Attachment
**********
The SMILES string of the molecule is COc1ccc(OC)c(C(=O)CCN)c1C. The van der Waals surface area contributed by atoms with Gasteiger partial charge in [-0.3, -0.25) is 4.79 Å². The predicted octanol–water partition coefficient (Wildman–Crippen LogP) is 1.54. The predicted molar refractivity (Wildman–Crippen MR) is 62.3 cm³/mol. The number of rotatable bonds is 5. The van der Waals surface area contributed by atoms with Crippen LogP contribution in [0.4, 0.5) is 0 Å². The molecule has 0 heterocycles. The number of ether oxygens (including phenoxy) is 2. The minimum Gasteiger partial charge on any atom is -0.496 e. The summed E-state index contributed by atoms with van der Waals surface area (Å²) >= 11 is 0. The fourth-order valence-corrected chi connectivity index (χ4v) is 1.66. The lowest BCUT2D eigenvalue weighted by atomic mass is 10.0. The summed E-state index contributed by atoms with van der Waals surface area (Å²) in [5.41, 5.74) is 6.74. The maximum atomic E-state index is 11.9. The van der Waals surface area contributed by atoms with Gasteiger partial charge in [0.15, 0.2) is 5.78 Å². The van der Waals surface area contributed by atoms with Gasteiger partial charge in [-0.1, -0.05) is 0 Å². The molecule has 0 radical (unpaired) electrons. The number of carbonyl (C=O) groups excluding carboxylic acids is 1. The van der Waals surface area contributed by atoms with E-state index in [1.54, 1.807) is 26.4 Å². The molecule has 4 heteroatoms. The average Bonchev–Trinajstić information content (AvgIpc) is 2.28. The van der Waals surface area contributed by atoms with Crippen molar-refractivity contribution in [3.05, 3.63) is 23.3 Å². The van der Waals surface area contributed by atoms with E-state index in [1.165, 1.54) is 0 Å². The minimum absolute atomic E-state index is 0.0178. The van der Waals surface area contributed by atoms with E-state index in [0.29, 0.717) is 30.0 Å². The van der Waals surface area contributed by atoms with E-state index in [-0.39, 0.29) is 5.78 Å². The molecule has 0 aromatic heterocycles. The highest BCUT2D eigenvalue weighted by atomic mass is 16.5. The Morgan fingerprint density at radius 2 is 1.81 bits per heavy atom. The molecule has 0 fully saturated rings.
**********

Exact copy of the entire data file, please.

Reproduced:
The SMILES string of the molecule is COc1ccc(OC)c(C(=O)CCN)c1C. The van der Waals surface area contributed by atoms with Gasteiger partial charge in [-0.3, -0.25) is 4.79 Å². The predicted octanol–water partition coefficient (Wildman–Crippen LogP) is 1.54. The predicted molar refractivity (Wildman–Crippen MR) is 62.3 cm³/mol. The number of rotatable bonds is 5. The van der Waals surface area contributed by atoms with Crippen LogP contribution in [0.4, 0.5) is 0 Å². The molecule has 0 heterocycles. The number of ether oxygens (including phenoxy) is 2. The minimum Gasteiger partial charge on any atom is -0.496 e. The summed E-state index contributed by atoms with van der Waals surface area (Å²) >= 11 is 0. The fourth-order valence-corrected chi connectivity index (χ4v) is 1.66. The lowest BCUT2D eigenvalue weighted by atomic mass is 10.0. The summed E-state index contributed by atoms with van der Waals surface area (Å²) in [5.41, 5.74) is 6.74. The maximum atomic E-state index is 11.9. The van der Waals surface area contributed by atoms with Gasteiger partial charge in [0.15, 0.2) is 5.78 Å². The van der Waals surface area contributed by atoms with Gasteiger partial charge in [-0.1, -0.05) is 0 Å². The molecule has 0 radical (unpaired) electrons. The number of carbonyl (C=O) groups excluding carboxylic acids is 1. The van der Waals surface area contributed by atoms with E-state index in [1.54, 1.807) is 26.4 Å². The molecule has 4 heteroatoms. The average Bonchev–Trinajstić information content (AvgIpc) is 2.28. The van der Waals surface area contributed by atoms with Crippen molar-refractivity contribution in [3.05, 3.63) is 23.3 Å². The van der Waals surface area contributed by atoms with E-state index in [1.165, 1.54) is 0 Å². The minimum absolute atomic E-state index is 0.0178. The van der Waals surface area contributed by atoms with E-state index in [0.29, 0.717) is 30.0 Å². The van der Waals surface area contributed by atoms with E-state index in [-0.39, 0.29) is 5.78 Å². The molecule has 0 aromatic heterocycles. The highest BCUT2D eigenvalue weighted by atomic mass is 16.5. The Morgan fingerprint density at radius 2 is 1.81 bits per heavy atom. The molecule has 0 fully saturated rings.